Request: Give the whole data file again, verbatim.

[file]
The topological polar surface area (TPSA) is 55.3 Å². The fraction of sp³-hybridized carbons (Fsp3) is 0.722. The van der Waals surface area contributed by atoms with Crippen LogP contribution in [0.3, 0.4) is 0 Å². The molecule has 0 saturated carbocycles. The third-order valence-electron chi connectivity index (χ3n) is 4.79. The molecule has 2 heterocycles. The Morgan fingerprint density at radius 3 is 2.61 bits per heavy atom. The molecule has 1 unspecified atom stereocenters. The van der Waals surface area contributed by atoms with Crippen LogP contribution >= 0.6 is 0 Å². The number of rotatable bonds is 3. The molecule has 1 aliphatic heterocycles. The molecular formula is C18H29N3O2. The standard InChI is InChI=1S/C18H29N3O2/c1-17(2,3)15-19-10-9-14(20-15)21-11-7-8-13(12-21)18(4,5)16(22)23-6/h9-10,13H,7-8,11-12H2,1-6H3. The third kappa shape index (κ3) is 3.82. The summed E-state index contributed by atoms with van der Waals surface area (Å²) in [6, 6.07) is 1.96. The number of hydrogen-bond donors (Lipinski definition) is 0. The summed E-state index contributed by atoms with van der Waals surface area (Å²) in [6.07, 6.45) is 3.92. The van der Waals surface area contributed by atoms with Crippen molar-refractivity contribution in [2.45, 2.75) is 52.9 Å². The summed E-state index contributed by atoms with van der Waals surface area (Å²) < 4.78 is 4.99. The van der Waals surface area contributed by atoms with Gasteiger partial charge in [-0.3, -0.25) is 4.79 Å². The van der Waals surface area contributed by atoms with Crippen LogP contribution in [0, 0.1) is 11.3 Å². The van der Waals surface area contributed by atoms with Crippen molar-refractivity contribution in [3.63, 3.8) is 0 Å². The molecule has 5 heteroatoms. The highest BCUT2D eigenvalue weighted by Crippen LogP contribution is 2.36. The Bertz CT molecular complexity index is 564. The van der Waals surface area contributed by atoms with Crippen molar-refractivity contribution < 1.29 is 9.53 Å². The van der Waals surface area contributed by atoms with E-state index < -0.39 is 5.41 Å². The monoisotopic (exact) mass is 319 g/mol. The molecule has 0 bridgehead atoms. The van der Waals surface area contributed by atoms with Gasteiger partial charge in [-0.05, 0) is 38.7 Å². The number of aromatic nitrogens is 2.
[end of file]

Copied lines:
The topological polar surface area (TPSA) is 55.3 Å². The fraction of sp³-hybridized carbons (Fsp3) is 0.722. The van der Waals surface area contributed by atoms with Crippen LogP contribution in [0.3, 0.4) is 0 Å². The molecule has 0 saturated carbocycles. The third-order valence-electron chi connectivity index (χ3n) is 4.79. The molecule has 2 heterocycles. The Morgan fingerprint density at radius 3 is 2.61 bits per heavy atom. The molecule has 1 unspecified atom stereocenters. The van der Waals surface area contributed by atoms with Crippen LogP contribution >= 0.6 is 0 Å². The number of rotatable bonds is 3. The molecule has 1 aliphatic heterocycles. The molecular formula is C18H29N3O2. The standard InChI is InChI=1S/C18H29N3O2/c1-17(2,3)15-19-10-9-14(20-15)21-11-7-8-13(12-21)18(4,5)16(22)23-6/h9-10,13H,7-8,11-12H2,1-6H3. The third kappa shape index (κ3) is 3.82. The summed E-state index contributed by atoms with van der Waals surface area (Å²) in [6, 6.07) is 1.96. The number of hydrogen-bond donors (Lipinski definition) is 0. The summed E-state index contributed by atoms with van der Waals surface area (Å²) in [6.07, 6.45) is 3.92. The van der Waals surface area contributed by atoms with Crippen molar-refractivity contribution in [2.45, 2.75) is 52.9 Å². The summed E-state index contributed by atoms with van der Waals surface area (Å²) < 4.78 is 4.99. The van der Waals surface area contributed by atoms with Gasteiger partial charge in [-0.3, -0.25) is 4.79 Å². The van der Waals surface area contributed by atoms with Crippen LogP contribution in [0, 0.1) is 11.3 Å². The van der Waals surface area contributed by atoms with Crippen molar-refractivity contribution in [3.63, 3.8) is 0 Å². The molecule has 5 heteroatoms. The highest BCUT2D eigenvalue weighted by Crippen LogP contribution is 2.36. The Bertz CT molecular complexity index is 564. The van der Waals surface area contributed by atoms with Crippen molar-refractivity contribution < 1.29 is 9.53 Å². The van der Waals surface area contributed by atoms with E-state index < -0.39 is 5.41 Å². The monoisotopic (exact) mass is 319 g/mol. The molecule has 0 bridgehead atoms. The van der Waals surface area contributed by atoms with Gasteiger partial charge in [-0.05, 0) is 38.7 Å². The number of aromatic nitrogens is 2.